Antiseptic language â€¦ puts our human dramas in political and economic boxes and holds us at armâ€™s length from the heart of the matter. Still, I feel more and more of us willingly seeing, choosing to care about the heart of the matter, holding the question of love â€¦ across all kinds of ingrained ideological, political, economic difference.
To grasp this heart of the matter, Tippett mines the wisdom of her vibrant and variedly insightful conversation partners over the years for metaphors that articulate the nature and nurture of love, both as a private experience and a public encounter. From an astrophysicist, she borrows dark matteras a metaphor â€” like the invisible cosmic stuff, love is a â€œforce that permeates everything and yet remains essentially mysterious, something we have scarcely begun to understand and to mine.â€ A geophysicist studying plate tectonics reveals to her loveâ€™s necessary â€œcapacity to accommodate fragility.â€ A moral philosopher points to the gestational period of love, for â€œchange begins to happen in the human heart slowly, over time.â€
Still, Tippett takes care to temper the romantic with the realistic. At the remarkably courageous intersection of her private experience and her public philosophy, she reflects on becoming estranged from her own father after a deeply traumatic relationship that stretched for decades, and writes:
It is a biological truth that safety is almost always a prerequisite for the best in us to emergeâ€¦ Love doesnâ€™t always work as we want it to, or look like something intimate and beautifulâ€¦ Sometimes love, in public and in private, means stepping back.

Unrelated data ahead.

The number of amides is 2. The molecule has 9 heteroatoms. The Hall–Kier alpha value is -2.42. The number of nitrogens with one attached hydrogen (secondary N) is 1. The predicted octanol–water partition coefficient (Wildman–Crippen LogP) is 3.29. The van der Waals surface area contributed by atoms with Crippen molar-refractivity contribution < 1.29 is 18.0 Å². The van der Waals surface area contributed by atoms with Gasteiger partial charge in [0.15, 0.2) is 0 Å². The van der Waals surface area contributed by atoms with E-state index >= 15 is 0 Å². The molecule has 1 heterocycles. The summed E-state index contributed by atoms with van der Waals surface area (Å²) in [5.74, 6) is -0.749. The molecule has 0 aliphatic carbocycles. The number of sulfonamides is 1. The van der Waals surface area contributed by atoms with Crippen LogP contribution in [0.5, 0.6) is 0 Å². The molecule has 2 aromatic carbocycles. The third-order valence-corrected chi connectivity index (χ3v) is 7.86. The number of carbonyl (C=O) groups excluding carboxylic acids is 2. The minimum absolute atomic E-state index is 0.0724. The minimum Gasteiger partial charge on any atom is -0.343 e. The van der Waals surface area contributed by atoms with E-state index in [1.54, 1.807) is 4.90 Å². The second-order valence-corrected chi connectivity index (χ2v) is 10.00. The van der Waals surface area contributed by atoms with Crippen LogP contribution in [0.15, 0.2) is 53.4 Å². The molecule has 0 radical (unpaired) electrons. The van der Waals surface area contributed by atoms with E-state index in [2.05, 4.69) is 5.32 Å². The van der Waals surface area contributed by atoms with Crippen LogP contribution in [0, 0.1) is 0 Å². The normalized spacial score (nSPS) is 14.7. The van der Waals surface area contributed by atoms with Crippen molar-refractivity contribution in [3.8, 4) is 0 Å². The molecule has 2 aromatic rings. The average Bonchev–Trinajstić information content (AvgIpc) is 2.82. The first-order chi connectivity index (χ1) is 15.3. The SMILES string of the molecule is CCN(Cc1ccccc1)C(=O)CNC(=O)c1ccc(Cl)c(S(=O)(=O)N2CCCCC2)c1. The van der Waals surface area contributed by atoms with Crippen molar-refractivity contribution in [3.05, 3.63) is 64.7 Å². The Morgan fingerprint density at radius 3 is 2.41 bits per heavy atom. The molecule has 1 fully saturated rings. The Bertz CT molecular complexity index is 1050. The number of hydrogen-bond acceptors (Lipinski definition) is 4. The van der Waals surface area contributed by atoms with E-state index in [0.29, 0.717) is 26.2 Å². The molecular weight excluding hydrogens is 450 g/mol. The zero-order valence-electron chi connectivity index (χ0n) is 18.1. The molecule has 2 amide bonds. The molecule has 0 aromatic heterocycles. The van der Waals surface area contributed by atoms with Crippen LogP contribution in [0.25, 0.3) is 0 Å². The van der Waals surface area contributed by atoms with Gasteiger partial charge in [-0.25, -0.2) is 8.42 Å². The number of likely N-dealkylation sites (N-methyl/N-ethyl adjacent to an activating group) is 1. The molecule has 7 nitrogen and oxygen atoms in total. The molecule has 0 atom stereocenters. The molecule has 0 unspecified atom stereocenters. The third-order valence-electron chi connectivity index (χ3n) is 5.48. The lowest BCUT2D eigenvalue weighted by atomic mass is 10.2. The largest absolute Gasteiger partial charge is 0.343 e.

We all live lives that are complicated and that at times, with infinite variation, feel overwhelming. But we know people in our immediate world who step beyond themselves, into care. If you know them up close, you know they are not saints or heroes â€” take note of that, and take comfort. Feel how when you extend a kindness, however simple, you are energized and not depleted. Scientists â€¦ are proving that acts of kindness and generosity are literally infectious, passing from stranger to stranger to stranger. Kindness is an everyday byproduct of all the great virtues, love most especially.
Becoming Wise is a tremendously vitalizing read in its totality â€” a wellspring of nuance and dimension amid our Flatland of artificial polarities, touching on every significant aspect of human life with great gentleness and a firm grasp of human goodness. Complement this particular dimension with Thich Nhat Hahn â€” whose conversation with Tippettis a pinnacle of spiritual genius â€” on how to love and the great humanistic philosopher and psychologist Erich Fromm on what is keeping us from mastering the art of loving.
For more of Tippettâ€™s own spiritual genius, including her remarkably courageous reflections on her struggle with depression, hear her magnificent Design Mattersconversation with Debbie Millman:
Weâ€™ve all been trained and raised as advocates, so we go in with a position. Thereâ€™s a place for that. But we need to be able to set that aside, because we need places where thatâ€™s not all weâ€™re doingâ€¦ So one thing about listening â€” generous listening â€” one really simple characteristic of it is that the generous listener is ready to be surprised. You go into [a conversation] with an assumption that you donâ€™t know everything or understand everything, and youâ€™re truly curious â€” which means youâ€™re open to having whatever assumptions you do bring unsettled, and youâ€™re going to be graceful about that and kind of curious about thatwhen that happens.